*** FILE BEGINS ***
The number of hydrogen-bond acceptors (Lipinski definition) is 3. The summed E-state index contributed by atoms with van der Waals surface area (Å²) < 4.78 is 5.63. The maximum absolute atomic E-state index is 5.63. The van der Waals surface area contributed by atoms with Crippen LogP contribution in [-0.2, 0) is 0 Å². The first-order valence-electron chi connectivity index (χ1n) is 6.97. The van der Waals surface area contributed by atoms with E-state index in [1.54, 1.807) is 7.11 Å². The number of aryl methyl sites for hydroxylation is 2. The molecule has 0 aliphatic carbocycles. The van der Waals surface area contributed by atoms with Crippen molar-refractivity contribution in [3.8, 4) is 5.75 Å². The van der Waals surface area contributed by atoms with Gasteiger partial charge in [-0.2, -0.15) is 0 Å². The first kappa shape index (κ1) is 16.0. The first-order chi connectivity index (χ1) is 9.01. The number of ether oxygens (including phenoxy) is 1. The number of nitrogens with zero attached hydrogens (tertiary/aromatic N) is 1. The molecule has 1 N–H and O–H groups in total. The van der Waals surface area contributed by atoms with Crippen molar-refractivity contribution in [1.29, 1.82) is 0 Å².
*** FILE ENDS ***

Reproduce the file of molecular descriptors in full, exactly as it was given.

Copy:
The number of hydrogen-bond acceptors (Lipinski definition) is 3. The summed E-state index contributed by atoms with van der Waals surface area (Å²) < 4.78 is 5.63. The maximum absolute atomic E-state index is 5.63. The van der Waals surface area contributed by atoms with Crippen LogP contribution in [-0.2, 0) is 0 Å². The first-order valence-electron chi connectivity index (χ1n) is 6.97. The van der Waals surface area contributed by atoms with E-state index in [1.54, 1.807) is 7.11 Å². The number of aryl methyl sites for hydroxylation is 2. The molecule has 0 aliphatic carbocycles. The van der Waals surface area contributed by atoms with Crippen molar-refractivity contribution in [3.8, 4) is 5.75 Å². The van der Waals surface area contributed by atoms with Gasteiger partial charge in [-0.2, -0.15) is 0 Å². The first kappa shape index (κ1) is 16.0. The first-order chi connectivity index (χ1) is 9.01. The number of ether oxygens (including phenoxy) is 1. The number of nitrogens with zero attached hydrogens (tertiary/aromatic N) is 1. The molecule has 1 N–H and O–H groups in total. The van der Waals surface area contributed by atoms with Crippen molar-refractivity contribution in [1.29, 1.82) is 0 Å².